The centre ground of British politics appeared to dissolve under the Government’s Brexit stance in the House of Commons on Wednesday, fuelling expectations of a Jewish “exodus” to the Liberal Democrats in the next election.
Former foreign secretary Sir Malcolm Rifkind, a Jewish Conservative politician, said Prime Minister Boris Johnson’s hard-nose no-deal Brexit could nullify the electoral threat from Nigel Farage and the Brexit Party, but warned that this might come at a cost.
“They need to give equal attention to people – whatever their background, whether they’re Jewish or not – who disagree with Boris Johnson’s views on Brexit and who will never vote for [Jeremy] Corbyn,” he said.
“In current circumstances, being realistic, some relatively moderate people will vote for the Liberal Democrats as a nice half-way house, which means they don’t have to vote for Corbyn or Johnson, both of whom some of them will disapprove of.
“So yes, that will happen, and in the south and west of the country, the candidates who usually come second to the Conservatives are Liberal Democrats.”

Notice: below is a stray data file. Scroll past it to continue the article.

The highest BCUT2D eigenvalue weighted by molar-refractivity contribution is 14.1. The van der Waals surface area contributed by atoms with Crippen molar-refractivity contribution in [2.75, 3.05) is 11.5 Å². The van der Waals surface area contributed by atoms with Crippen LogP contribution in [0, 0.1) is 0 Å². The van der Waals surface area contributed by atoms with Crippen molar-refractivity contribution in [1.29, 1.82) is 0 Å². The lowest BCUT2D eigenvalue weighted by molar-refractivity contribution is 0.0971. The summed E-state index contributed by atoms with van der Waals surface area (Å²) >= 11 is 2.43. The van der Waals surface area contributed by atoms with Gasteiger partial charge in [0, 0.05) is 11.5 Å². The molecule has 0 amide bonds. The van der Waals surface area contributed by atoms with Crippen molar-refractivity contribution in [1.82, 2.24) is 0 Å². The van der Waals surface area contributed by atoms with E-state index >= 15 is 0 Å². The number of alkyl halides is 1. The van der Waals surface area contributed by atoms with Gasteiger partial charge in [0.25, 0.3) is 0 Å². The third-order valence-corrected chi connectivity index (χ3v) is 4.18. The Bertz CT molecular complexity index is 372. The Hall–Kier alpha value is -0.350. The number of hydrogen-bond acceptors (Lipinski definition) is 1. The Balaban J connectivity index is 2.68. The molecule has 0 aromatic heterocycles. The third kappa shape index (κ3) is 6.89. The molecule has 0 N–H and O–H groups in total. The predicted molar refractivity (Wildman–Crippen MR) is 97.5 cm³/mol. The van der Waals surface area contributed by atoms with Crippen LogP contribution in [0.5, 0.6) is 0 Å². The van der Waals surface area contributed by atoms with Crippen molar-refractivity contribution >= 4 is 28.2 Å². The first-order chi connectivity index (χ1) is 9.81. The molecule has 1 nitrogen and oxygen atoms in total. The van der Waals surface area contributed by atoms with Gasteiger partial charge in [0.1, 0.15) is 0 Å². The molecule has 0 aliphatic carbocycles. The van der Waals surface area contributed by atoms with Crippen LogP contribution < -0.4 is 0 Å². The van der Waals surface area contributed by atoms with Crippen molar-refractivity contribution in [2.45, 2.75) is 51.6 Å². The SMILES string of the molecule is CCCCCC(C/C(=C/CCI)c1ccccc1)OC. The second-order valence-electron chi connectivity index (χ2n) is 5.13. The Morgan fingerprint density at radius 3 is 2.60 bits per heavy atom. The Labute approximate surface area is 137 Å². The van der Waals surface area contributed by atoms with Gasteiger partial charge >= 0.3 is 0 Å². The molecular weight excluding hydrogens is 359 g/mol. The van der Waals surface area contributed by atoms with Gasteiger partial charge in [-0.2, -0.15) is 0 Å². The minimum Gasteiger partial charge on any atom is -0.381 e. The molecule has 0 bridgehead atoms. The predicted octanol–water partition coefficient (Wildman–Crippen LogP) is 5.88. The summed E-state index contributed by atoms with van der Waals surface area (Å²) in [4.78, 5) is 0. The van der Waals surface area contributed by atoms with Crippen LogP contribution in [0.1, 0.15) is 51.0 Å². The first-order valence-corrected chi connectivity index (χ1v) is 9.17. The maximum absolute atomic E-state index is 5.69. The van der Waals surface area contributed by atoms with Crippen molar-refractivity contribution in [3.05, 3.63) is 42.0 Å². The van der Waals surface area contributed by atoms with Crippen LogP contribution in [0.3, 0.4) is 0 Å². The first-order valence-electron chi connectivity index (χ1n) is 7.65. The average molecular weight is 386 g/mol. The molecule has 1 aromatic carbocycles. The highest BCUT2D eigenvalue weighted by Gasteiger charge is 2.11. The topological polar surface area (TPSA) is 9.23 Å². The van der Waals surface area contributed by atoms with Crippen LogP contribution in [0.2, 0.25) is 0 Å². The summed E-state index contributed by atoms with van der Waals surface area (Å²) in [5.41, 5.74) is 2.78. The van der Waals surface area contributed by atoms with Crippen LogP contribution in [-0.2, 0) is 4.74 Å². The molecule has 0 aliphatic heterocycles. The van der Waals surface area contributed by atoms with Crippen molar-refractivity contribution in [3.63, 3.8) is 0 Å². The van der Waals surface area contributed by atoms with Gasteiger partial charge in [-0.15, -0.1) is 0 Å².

Polls have repeatedly shown that the majority of British Jewish voters in recent UK general elections have voted Conservative, but Johnson’s no-deal Brexit strategy has alienated Tory voters who prefer to retain a close working relationship with the EU.
Lib Dem peer Lord Monroe Palmer agreed that there could be an “exodus” of British Jewish voters towards his party in any general election later this year.
“We expect substantial numbers of Jewish community members not to support Corbyn and we expect that many have now decided to vote Liberal Democrat,” he said. “But a week is a long time in politics. Watch this space.”
Jewish historian Sir Simon Schama described the week’s tumultuous events as “a kind of weird British revolutionary moment, minus the ferocious Calvinism of Oliver Cromwell”.
Describing the shifting political sands, he said: “It feels like the Gladstone ‘Home Rule’ movement, it feels like 1846 and the Repeal of the Corn Laws. It feels like a time when these parties that we’ve been so used to since the war, with these adamantine structures, could melt and dissolve and become something else.”
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